Legal Memorandum: Burden of Proof of Causation in CA

Issue: What is the relevant California law that would support shifting the burden of proof on the issue of causation to the defendant where the defendant’s conduct has completely eliminated any opportunity for the plaintiff to present evidence that the defendant’s conduct was the cause of the plaintiff’s injuries?

Area of Law: Litigation & Procedure, Personal Injury & Negligence
Keywords: Statutory shift of the burden of proof; Doctrine of res ipsa loquitor
Jurisdiction: California
Cited Cases: 368 F.2d 626; 81 Cal. Rptr. 381; 235 Cal. App. 3d 1593; 478 P.2d 465; 1 Cal. App. 3d 20; 91 Cal. Rptr. 745; 27 Cal. App. 2d 416; 154 P.2d 687; 3 Cal. 3d 756; 156 P.2d 441; 236 Cal. Rptr. 633; 2 Cal. Rptr. 121; 177 Cal. App. 2d 305; 21 Cal. 2d 486; 483 F. Supp. 581; 26 Cal. 2d 83; 191 Cal. App. 3d 709; 1 Cal. Rptr. 2d 584; 13 Cal. 2d 216
Cited Statutes: Cal. Evid. Code § 646(c)
Date: 06/01/2013

Lashley v. Koerber, 26 Cal. 2d 83, 156 P.2d 441 (1945).

“‘Negligence on the part of a physician or surgeon will not be presumed; it must be affirmatively proved.  . . . It is true that in a restricted class of cases the courts have applied the doctrine of res ipsa loquitor in malpractice cases.  But it has only been invoked where a layman is able to say as a matter of common knowledge and observation that the consequences of professional treatment were not such as ordinarily would have followed if due care had been exercised.'” (quoting Engelking v. Carlson (1939), 13 Cal. 2d 216, 220, 221 [88 P.2d 695]).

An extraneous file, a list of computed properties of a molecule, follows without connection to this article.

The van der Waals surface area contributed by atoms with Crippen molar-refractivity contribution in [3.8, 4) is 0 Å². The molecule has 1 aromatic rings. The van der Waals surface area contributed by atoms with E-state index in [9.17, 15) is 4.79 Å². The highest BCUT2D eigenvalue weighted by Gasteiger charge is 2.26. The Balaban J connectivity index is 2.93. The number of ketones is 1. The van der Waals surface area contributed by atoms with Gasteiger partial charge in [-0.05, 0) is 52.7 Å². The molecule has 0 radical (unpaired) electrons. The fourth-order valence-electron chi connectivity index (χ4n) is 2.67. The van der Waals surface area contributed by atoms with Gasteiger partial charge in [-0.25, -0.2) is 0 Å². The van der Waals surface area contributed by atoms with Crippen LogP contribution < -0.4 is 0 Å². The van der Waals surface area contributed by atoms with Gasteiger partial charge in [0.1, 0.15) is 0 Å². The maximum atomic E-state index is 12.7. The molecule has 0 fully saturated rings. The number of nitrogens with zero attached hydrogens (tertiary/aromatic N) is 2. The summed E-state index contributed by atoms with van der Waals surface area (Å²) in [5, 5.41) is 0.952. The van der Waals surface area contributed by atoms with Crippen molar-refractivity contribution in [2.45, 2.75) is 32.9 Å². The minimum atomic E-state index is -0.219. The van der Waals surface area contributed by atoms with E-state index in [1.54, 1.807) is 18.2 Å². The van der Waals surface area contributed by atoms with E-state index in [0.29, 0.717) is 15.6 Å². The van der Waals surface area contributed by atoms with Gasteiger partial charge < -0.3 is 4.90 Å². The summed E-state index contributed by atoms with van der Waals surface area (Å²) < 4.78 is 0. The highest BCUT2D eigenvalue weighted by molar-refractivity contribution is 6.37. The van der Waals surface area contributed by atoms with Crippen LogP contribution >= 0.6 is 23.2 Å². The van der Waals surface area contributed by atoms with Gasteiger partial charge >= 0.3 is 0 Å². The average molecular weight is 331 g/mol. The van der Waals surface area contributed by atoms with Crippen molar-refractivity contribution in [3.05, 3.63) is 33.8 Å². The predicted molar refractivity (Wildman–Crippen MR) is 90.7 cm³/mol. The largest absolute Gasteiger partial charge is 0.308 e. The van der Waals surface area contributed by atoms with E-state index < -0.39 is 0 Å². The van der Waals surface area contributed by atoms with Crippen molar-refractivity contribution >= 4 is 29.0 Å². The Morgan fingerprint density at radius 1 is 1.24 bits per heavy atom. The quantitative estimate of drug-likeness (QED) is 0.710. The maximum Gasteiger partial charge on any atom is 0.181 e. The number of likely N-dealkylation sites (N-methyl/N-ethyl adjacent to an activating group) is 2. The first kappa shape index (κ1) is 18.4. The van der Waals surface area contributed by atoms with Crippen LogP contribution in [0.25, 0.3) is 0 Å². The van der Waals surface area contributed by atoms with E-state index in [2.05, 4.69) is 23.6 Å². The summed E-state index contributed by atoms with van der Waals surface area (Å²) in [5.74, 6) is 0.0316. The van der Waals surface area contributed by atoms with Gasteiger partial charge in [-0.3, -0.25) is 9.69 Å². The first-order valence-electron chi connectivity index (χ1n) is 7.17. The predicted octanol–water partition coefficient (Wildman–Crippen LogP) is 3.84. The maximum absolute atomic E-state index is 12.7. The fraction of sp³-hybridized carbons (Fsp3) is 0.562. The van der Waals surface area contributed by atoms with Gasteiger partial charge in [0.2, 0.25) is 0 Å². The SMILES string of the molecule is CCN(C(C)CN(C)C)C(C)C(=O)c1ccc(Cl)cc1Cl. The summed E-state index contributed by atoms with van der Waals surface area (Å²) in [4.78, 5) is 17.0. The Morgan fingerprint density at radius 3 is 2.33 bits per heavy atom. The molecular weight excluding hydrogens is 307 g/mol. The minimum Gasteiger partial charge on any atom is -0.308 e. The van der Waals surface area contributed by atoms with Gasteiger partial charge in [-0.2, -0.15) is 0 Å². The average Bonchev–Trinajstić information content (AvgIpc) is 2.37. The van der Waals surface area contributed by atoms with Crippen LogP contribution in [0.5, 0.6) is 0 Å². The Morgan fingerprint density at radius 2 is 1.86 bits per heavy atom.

“‘The necessity of employing an X-ray apparatus in reducing a fractured limb depends entirely upon the circumstances of the particular case.  The question as to whether the reduction and treatment of a fractured limb without the use of an X-ray machine constitutes negligence, depends upon what an ordinarily skilled physician practicing in that vicinity, in the exercise of due care and professional judgment, would be required to do under like circumstances.  The determination of those questions depends upon expert testimony.'” (quoting Bickford v. Lawson (1938), 27 Cal. App. 2d 416, 421 [81 P.2d 216]).

Hicks v. Estate of Greitens, 368 F.2d 626 (4th Cir. 1966).

“When a defendant’s negligent action or inaction has effectively terminated a person’s chance of survival, it does not lie […]

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